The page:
suitable bracing system to maintain orientation of the vertical guide channels relative to the weighted object during wind loads.
10. A system of claim 1, wherein the electrical generating equipment carried by the weighted platform is a windmill.
11. A system of claim 1, wherein the electrical generating equipment carried by the weighted platform includes a captive battery storage system.
Description
CROSS REFERENCES TO RELATED APPLICATIONS

The present application is a continuation-in-part of U.S. patent application Ser. No. 10/183,061 (now U.S. Pat. No. 6,996,937), filed Jun. 26, 2002 which is a continuation-in-part of U.S. patent application Ser. No. 09/891,879 (now U.S. Pat. No. 6,860,068), filed Jun. 26, 2001. The entire contents of the above-identified applications are incorporated herein by reference.

BACKGROUND OF THE INVENTION

Existing methods of electrical power generation used to provide alternative or backup power sources to established energy grid systems have various difficulties associated with them. These existing systems are often expensive, inefficient, have a limited lifetime and/or generation capacity.

A continuing need exists for improvements in power generation, particularly to offset electrical power demands during peak loads.

SUMMARY OF THE INVENTION

The present invention relates to a power conversion system that supplies electrical power to buildings or other facilities. The system can be used to meet the load demand for a designated building during the daily peak load hours. In one embodiment, the system can be located in the basement of the building, and includes a plurality of single-acting hydraulic support cylinders or chambers arranged vertically below the building support columns and mounted on the foundation. Each cylinder is fitted with an inlet/outlet conduit adjacent the bottom of the cylinder which is connected to a header which acts to equalize the level or pressure of the fluid medium within the system. The header connects to a reversible pump/turbine unit which generates electricity when the fluid is allowed to discharge from the hydraulic support cylinders, through the hydraulic turbine generator and into an atmospheric fluid reservoir/tank.

In off-peak hours, when external electrical energy is less expensive and in larger supply, or if an internal storage battery system source is available, the generator is operated as a motor which runs the turbine as a pump. In this mode of operation, the fluid is drawn from the reservoir and pumped into the header system which delivers fluid at equal pressure to all the hydraulic support chambers. In one embodiment where the hydraulic fluid is water, slip sealed pressure plates accordingly rise in elevation carrying the bearing pads, vertical connecting links, and the entire building support steel structure with them. In another embodiment where the hydraulic fluid is hydraulic oil, cylinder pistons accordingly rise in elevation carrying the rods and the entire building support steel structure with them. The new elevation of the building and its weight thus provide potential energy on demand via the pressurized fluid which again can be fed to the inlet of the turbine generator. It is recognized that the system can be located in other structures such as a parking deck structure. The power can be used with the deck and associated structures, such as commercial buildings.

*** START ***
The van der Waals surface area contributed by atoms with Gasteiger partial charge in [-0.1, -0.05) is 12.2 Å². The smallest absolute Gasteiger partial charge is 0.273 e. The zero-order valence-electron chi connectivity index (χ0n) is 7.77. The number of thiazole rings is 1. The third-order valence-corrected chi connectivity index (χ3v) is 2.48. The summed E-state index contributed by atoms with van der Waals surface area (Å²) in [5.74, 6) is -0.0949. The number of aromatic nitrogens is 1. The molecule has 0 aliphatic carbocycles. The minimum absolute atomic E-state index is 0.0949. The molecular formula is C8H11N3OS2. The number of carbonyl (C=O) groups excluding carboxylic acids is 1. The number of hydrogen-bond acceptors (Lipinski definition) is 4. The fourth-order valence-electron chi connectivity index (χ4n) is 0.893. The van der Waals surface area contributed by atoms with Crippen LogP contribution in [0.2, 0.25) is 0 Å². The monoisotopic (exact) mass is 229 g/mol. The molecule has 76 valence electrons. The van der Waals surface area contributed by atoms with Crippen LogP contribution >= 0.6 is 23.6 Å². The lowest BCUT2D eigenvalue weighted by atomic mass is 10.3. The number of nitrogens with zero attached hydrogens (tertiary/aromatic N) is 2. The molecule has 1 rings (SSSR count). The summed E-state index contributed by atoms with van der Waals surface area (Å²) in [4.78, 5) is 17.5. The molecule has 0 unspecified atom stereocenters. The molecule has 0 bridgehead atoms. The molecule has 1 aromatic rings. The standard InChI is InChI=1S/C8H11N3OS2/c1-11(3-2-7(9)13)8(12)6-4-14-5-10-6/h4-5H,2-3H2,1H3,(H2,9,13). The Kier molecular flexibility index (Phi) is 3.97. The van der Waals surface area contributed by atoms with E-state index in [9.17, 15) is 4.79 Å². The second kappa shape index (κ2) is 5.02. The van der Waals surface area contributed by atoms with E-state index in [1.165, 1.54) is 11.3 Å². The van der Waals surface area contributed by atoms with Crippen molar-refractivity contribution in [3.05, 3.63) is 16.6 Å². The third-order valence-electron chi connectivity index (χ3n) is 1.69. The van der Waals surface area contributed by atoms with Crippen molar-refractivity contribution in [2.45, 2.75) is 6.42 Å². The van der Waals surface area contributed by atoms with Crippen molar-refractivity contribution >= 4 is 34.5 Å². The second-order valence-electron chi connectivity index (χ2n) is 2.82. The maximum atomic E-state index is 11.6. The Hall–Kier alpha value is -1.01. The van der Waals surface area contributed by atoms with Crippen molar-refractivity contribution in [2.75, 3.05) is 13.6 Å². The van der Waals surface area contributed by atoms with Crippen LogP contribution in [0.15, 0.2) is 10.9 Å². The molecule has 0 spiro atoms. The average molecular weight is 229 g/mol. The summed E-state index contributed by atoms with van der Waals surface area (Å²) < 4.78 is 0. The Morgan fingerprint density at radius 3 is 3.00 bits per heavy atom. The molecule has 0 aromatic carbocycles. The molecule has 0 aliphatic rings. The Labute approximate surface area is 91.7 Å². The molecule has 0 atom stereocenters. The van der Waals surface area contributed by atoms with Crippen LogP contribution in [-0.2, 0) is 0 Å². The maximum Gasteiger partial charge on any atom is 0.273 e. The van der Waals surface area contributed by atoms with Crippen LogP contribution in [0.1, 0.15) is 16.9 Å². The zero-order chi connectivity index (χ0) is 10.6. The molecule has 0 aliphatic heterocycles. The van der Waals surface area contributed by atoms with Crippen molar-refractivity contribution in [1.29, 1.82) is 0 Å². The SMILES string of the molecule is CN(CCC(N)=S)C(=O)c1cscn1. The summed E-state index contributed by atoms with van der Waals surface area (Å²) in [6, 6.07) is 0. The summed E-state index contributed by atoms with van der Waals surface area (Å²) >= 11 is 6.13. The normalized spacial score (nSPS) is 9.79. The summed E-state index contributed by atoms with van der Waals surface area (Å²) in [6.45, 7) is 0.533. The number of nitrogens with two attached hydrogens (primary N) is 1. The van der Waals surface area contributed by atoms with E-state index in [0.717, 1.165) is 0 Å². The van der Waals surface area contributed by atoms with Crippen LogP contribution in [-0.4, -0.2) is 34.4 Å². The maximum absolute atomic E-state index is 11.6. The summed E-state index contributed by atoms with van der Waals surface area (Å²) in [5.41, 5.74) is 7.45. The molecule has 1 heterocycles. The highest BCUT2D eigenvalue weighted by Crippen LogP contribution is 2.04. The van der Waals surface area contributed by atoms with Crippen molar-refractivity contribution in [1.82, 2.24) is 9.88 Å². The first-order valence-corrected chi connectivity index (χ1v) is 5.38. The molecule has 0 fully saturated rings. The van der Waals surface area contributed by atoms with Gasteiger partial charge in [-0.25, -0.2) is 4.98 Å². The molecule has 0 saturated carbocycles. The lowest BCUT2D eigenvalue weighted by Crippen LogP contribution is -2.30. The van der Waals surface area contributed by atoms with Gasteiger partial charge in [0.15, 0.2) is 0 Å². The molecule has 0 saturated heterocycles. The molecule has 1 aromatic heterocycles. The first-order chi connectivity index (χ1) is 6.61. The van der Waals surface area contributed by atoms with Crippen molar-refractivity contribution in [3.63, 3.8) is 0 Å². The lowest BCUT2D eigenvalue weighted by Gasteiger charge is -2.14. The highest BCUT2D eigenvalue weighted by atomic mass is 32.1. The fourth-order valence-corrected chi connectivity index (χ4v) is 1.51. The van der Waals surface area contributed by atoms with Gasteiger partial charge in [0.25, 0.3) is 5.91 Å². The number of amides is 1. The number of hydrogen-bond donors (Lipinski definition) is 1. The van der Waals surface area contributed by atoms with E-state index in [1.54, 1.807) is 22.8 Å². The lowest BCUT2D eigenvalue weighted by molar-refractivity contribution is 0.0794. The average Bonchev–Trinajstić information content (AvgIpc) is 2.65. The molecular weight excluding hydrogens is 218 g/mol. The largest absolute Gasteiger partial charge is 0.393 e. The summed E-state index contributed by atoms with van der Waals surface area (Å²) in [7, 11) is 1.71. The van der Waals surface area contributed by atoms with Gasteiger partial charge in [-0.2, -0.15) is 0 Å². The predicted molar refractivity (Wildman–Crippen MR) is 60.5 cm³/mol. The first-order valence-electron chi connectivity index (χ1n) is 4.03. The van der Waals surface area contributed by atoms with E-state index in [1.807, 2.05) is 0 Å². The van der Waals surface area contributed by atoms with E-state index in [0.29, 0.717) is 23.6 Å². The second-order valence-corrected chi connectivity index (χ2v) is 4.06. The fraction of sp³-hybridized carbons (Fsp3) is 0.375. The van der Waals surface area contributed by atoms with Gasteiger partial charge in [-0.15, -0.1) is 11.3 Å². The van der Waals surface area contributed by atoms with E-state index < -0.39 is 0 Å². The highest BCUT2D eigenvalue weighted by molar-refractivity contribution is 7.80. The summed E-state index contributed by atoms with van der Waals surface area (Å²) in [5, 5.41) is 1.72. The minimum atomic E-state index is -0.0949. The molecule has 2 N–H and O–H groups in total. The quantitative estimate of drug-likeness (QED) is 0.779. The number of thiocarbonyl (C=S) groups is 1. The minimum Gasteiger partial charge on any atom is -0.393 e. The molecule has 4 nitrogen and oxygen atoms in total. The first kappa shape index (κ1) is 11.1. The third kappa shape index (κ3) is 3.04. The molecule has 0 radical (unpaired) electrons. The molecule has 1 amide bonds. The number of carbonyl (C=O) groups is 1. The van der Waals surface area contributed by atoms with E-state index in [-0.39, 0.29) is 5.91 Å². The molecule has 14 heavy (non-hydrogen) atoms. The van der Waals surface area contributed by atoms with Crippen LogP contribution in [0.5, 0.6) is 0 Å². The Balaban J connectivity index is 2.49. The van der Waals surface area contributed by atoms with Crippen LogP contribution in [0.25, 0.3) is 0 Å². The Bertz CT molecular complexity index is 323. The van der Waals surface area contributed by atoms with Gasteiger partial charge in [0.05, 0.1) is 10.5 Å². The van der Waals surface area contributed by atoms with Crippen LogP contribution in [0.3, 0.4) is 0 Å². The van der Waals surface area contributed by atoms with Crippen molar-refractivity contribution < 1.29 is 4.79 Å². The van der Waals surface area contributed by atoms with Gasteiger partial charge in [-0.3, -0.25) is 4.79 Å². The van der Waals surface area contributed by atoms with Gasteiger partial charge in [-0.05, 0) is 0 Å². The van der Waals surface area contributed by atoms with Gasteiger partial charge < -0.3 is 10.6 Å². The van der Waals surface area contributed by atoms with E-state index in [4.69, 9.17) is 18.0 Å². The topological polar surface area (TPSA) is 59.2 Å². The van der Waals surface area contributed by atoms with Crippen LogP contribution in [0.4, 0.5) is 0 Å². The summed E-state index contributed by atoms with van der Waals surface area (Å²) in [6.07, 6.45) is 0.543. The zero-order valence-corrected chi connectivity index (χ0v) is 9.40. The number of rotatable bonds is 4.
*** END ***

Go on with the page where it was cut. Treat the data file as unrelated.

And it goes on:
An external “Limited-Displacement Lateral Restraint System” may also be provided to maintain vertical stability, as well as minimize or limit relative lateral movement of the building in relation to its foundation, especially during any seismic disturbances. The restraint system as well as other system components can be controlled by a computer or system controller programmed to provide automatic operation to optimize efficiency and power generation.

In another embodiment, the system comprises a stand alone system which can be used to generate and store power for an external user. The user may be a nearby building, perhaps adjacent to the system or other facility requiring power. The user may also be a power company which generates stored power during off peak hours for retrieval at other times. In this embodiment, the system includes a weighted object, for example a platform, supported by the hydraulic cylinders, and operates in a similar fashion to the above embodiments. In this embodiment it is specifically contemplated that the weighted object is not a functioning building.

BRIEF DESCRIPTION OF THE DRAWINGS

The foregoing and other objects, features and advantages of the invention will be apparent from the following more particular description of embodiments of the invention, as illustrated in the accompanying drawings in which like reference characters refer to the same parts throughout the different views. The drawings are not necessarily to scale, emphasis instead being placed upon illustrating the principles of the invention.

FIG. 1 is a perspective view of a building structure with portions broken away and having a hydraulic power system according to the invention;

FIG. 2 is a plan view at building incorporating an embodiment of the invention;

FIG. 3 is a cut-away view of a large diameter, low pressure hydraulic support chamber in accordance with the invention;

FIG. 4 illustrates in partial perspective view a limited displacement lateral restraint system used in accordance with the invention;

FIG. 5 is a plan view of an alternative embodiment of the power system according to the invention;

FIG. 6 is a side view with a portion broke away of a small diameter, high pressure hydraulic support cylinder;

FIG. 7 is a perspective view of an alternative embodiment of the system used as a stand alone system utilizing a weighted platform with portions broken away and having a hydraulic power system according to the invention; and